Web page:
Dubai’s hospitality industry enjoys sunny outlook for 2023

13 February 2023 3 min. read

As Dubai’s hospitality industry continues its strong post-pandemic rebound, leisure and business trips are both on an upward growth trajectory heading into 2023. As a result, the UAE’s hospitality and hotels scene is anticipating a cracking year.

Early 2021 saw much of Europe head back into lockdown, as a new spike in potentially lethal Covid-19 cases spread across the country.

But 5,000 miles away some of the continent’s most-followed social media influencers – topmodels, movie stars, sporters and more – were enjoying a very different experience; flocking to Dubai – branded the ‘Covid Casablanca’ by some critics – at the behest of its tourist board.

Dubai statistics for year to date November 2022

Prior to the pandemic, the tourism sector had been a keystone of the UAE’s efforts to diversify its economy, and wean itself from the volatility of oil prices. At a time when most medical experts were still campaigning for people to stay at home until a vaccine was fully rolled out, the UAE’s most populous city was enjoying the return of international travel.

Heading into 2023, Dubai is continuing to reap the rewards of its early-travel approach, in tandem with its reputation as a luxury tourism destination. New figures from KPMG suggest that in 2022, most hotels were operating at almost full occupancy, signifying the sector’s quick return to pre-pandemic levels.

Sidharth Mehta, Head of Real Estate, KPMG Lower Gulf, commented, “The Dubai’s hospitality industry has witnessed remarkable growth in 2022 – driven by the government’s forward-thinking vision to address the needs of all hospitality stakeholders.”

Top source markets for visitors to Dubai – first 10 months of 2022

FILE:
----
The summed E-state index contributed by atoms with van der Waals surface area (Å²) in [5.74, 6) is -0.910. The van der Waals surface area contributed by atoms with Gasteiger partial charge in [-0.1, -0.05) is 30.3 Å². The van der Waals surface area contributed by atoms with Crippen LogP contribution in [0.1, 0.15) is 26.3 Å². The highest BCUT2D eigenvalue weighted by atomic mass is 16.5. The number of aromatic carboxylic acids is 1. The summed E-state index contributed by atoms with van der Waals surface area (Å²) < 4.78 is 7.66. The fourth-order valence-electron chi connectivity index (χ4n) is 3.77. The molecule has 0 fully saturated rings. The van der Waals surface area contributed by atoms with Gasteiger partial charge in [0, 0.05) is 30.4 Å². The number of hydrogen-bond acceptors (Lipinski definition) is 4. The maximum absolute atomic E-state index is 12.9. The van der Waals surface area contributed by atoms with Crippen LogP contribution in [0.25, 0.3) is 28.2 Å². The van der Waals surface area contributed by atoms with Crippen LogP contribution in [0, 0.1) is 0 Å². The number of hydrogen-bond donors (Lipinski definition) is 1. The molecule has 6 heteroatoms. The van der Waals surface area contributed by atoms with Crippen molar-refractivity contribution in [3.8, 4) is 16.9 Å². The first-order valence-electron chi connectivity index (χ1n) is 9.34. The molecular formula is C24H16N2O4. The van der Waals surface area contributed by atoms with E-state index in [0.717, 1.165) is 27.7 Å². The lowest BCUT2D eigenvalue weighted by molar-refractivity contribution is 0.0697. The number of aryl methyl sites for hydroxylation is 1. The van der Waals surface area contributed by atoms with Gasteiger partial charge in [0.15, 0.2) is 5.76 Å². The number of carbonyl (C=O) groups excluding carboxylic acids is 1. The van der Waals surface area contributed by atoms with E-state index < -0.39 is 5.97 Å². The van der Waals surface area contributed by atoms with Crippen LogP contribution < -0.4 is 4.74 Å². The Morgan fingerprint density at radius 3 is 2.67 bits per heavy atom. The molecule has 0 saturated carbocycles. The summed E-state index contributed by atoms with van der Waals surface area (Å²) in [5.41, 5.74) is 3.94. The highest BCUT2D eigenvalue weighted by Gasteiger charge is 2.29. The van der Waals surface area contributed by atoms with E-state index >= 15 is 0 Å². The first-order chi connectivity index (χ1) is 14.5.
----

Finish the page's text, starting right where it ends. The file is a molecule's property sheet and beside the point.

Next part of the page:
Record occupancy

In 2022, Dubai saw 15-year hotel occupancy highs, with India, at 1.4 million visitors, and Oman, at 1.1 million, leading the number of tourist stays. According to KPMG, this helped the city’s tourism sector contribute a total of $29.4 billion to the economy for the year.

At the same time, of 600+ consumers the firm surveyed across the UAE, 90% stated they had “confidence” in safety measures in place in hotels across Dubai, and 92% adding they were keen to stay in a Dubai hotel – a rise of 37% on 2021, pointing to rising demand the city is already moving to accommodate.

The UAE now hosts one of the richest hospitality markets in the world; with an expected 25% growth in the industry by 2030 and 40 million new visitors staying at hotels in Dubai by 2031.

Mehta: “The UAE is investing around $32 billion to acquire 48,000 more hotel rooms, to bring it to a total of 200,000. These developments place the UAE in an enviable position to navigate travel and hospitality demands in 2023 and beyond, equally driving economic growth by creating employment opportunities.”

Proportion of consumers who believe Dubai based hotels should further lower their prices

However, it is not all plain sailing for Dubai’s hotel recovery. While the ability of most consumers to travel to its sun-soaked venues is no longer barred by international law, the global recession is impacting the willingness of many would-be guests to pay its premium rates. Even as 50% of operators anticipate a 1%-5% increase in operating costs, the proportion of consumers who believe Dubai-based hotels should further lower their prices rose by a further 1% in the last year; to sit at an 86% majority.

While the addition of new hotel rooms may do something to saturate supply to meet demand, and potentially reduce the price of a stay in Dubai, the city may find that its leisure impact slows for when it comes to lower-income demographics.

Whether this translates as any meaningful dent in the industry’s income remains to be seen though, with many of Dubai’s venues famously specialising in catering to high-net-worth individuals – and that demographic is generally willing to pay large amounts for travel, irrespective of the economic outlook.